How to prevent electrical spikes coming in through the telephone line

My house or area is prone to lightning strikes.  About a year ago my BT router blew after a lightning strike, and the spike coming into the router preceeded to blow the network card from the PC that was connected to it via ethernet.

Fast forward to last month, another thunder storm, and my replacement BT router has blew again.  This time, the network card in my PC was fine, however the network card in my Synology NAS blew, as did a standard home telephone, and the base station for another cordless phone that I had.  Nightmare.

The old "you must switch off the devices when there is a thunderstorm" advice is no good, because for start it's 2016!  Also, I'm at work for 8 hours a day, and asleep for another 8.  So I need some sort of protection from this.

Can you recommend anything?  I've had a look at an APC device, but this is RJ45 rather than RJ11 so I don't know if it's suitable.  Also, some reviewers online report that this thing actually reduces their broadband bandwidth, which of course I'd like to avoid like the plague since we're not on fibre broadband here yet.

I don't understand why these things are not more prevalent to be honest.

Any advice would be appreciated.

meirionwylltSenior Desktop EngineerAsked:
Who is Participating?
Don ThomsonCommented:
While battery backup (UPS) are fine  for protecting you from brownouts and total loss of power, a decent power bar will normally have the two RJ11 jacks on it  that allow you to protect your hardwired analog line from power surges coming in through your local phone line. Some of these actually come with a warranty that will pay for any damage to properly connected devices.  The phone line should have a "Protector" located at the entrance to your house.  These are essentially two pieces of flat carbon that have a very small space between them that wil arc in the presence of higher voltages,that will take the wires and apply a "Ground" to the circuit.  These are normally installed when ANY portion of the cables coming from the Central Office of the phone company to you location are not underground but are still on poles.  Call your telephone service provider and ask them to check your service and verify that there are Protectors installed on your line.

The regular power bars that are available may protect against high voltage spikes but not all can handle the power of lightning.  Make sure before you buy one.
APC has been the leading UPS company the past decades, and they include the phone jack in most consumer products.

(Yes, it's RJ11, and it's to protect it, why otherwise built-in an incoming and outgoing port?)

You saw RJ45 in the server products, but that's not for protection, that's for management (since it was only one port, not incoming AND outgoing)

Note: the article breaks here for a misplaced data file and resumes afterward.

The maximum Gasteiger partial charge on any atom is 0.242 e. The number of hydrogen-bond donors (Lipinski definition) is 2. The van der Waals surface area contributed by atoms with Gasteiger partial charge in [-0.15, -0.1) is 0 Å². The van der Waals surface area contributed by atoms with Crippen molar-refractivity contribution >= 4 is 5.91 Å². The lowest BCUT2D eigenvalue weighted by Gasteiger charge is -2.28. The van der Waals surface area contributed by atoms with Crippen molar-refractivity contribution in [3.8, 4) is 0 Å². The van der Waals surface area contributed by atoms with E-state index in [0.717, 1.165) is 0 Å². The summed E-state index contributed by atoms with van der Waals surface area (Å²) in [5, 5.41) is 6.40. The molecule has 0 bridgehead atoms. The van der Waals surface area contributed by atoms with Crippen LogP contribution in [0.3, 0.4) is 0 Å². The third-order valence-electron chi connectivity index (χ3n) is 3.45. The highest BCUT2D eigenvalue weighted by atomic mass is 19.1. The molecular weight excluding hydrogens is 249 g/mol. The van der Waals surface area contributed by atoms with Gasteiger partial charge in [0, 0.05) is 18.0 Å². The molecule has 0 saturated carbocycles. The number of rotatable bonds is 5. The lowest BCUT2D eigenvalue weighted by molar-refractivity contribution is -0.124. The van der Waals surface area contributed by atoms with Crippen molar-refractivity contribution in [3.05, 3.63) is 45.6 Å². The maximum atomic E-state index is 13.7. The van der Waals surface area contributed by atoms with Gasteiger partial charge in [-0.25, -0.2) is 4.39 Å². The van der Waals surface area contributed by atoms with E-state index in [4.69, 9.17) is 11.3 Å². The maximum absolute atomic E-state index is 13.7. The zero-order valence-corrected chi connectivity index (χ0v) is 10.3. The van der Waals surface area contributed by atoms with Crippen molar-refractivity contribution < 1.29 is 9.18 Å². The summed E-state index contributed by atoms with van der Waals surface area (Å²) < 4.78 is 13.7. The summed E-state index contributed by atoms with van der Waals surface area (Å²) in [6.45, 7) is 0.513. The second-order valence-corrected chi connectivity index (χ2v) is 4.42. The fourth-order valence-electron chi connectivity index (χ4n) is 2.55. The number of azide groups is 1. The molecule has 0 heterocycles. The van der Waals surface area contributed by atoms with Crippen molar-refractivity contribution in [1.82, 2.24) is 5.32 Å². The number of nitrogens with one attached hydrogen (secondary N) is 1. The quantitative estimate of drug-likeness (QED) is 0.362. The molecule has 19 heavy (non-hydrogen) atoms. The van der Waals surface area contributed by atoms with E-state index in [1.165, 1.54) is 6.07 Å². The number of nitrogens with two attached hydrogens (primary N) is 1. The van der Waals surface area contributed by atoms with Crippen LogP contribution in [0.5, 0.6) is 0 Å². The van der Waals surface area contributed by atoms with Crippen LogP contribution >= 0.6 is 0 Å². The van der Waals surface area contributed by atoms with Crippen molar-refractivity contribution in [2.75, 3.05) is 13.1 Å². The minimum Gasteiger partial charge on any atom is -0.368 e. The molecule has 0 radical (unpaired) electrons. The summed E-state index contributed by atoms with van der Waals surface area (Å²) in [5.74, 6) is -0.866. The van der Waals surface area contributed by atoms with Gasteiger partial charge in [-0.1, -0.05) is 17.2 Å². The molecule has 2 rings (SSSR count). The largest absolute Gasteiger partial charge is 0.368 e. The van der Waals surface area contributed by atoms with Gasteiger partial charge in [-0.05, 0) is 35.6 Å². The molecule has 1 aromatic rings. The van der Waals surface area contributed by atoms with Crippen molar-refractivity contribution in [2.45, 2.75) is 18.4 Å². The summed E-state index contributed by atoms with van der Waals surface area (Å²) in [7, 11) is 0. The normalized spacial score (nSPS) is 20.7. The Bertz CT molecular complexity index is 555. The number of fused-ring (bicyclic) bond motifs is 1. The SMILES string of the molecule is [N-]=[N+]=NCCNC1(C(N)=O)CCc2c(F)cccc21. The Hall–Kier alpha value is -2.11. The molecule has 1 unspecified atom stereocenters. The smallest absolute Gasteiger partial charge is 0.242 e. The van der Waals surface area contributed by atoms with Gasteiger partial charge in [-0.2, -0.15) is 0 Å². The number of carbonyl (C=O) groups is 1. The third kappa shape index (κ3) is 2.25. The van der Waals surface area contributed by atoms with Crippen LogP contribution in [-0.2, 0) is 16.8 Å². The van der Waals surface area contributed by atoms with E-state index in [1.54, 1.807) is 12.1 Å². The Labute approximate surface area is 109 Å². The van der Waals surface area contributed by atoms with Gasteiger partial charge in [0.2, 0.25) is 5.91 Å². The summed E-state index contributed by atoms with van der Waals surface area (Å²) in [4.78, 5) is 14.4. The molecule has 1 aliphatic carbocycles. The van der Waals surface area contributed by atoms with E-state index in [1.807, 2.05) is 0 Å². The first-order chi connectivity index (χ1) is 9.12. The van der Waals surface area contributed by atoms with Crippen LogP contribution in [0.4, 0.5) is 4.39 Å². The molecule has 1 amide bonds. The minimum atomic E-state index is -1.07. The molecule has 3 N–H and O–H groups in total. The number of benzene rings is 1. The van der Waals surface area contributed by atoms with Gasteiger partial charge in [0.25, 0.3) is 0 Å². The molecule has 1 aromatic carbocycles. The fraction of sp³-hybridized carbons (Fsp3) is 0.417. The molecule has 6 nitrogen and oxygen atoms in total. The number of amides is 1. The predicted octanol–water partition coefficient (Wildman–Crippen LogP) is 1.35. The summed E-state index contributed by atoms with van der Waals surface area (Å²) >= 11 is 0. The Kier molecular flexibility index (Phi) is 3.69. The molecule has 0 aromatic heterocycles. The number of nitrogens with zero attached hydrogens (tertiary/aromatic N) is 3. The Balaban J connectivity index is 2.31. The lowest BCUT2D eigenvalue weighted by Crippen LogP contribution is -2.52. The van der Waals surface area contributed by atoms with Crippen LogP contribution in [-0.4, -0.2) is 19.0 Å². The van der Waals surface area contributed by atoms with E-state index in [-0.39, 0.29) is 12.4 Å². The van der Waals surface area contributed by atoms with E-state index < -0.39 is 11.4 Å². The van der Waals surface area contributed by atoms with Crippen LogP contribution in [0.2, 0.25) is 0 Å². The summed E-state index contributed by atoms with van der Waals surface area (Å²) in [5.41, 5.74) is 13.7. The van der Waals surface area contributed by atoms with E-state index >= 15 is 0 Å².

meirionwylltSenior Desktop EngineerAuthor Commented:
Hi Kimputer,

Is that link for an UPS?  I'm not looking for an UPS only surge protection for the phone line.
Ultimate Tool Kit for Technology Solution Provider

Broken down into practical pointers and step-by-step instructions, the IT Service Excellence Tool Kit delivers expert advice for technology solution providers. Get your free copy now.

Yes, it is a UPS. I know you want surge protection, I just assumed there was budget for a superior product (and have extra functionality then just surge prot).

Here is the surge only product:
Joseph HornseyPresident and JanitorCommented:
I concur... APC is the way to go and you can just use a surge protector rather than a UPS.  Keep in mind RJ11 plugs will fit in RJ45 jacks, so even if it's RJ45, it'll still work.
Something else you may want to consider is outfitting your home with lightning rods. Now if the strike is coming in from the power pole or telephone pole - if you have those in your area, this may be a waste of time, but if the lightning is going for you home, this would potentially route it away and into the ground without affecting things in your home. Check with someone in your area who could help you with this.
Bryant SchaperCommented:
APC as well, check out Protectnet line, cheap and if this is a business the rack mount chassis is cheap too, we protect our equipment using the analog cards, coax and serial cards.
Dave BaldwinFixer of ProblemsCommented:
I agree about asking the phone company to check the 'protectors' on your phone line.  Those should be your first line of lightning protection and if they are already blown, they need to be replaced.  One other thing... if the lightning is too close and the spike is too high, nothing will protect you.  Nobody has invented anything that will protect against a direct hit, it's just too much power.
meirionwylltSenior Desktop EngineerAuthor Commented:
Thanks very much for your advice - a lot of useful info on here.

I was thinking of buying one of these, which I'm guessing is the UK version of the PRO7T mentioned above

I will inquire about lightning rods too.

Also I'm glad to hear that there might be something that my telephone service provider could do to help here as regards protectors on the line, and I will definitely chase them up on this.  If that conversation leads anywhere I will post updates here.

Question has a verified solution.

Are you are experiencing a similar issue? Get a personalized answer when you ask a related question.

Have a better answer? Share it in a comment.

All Courses

From novice to tech pro — start learning today.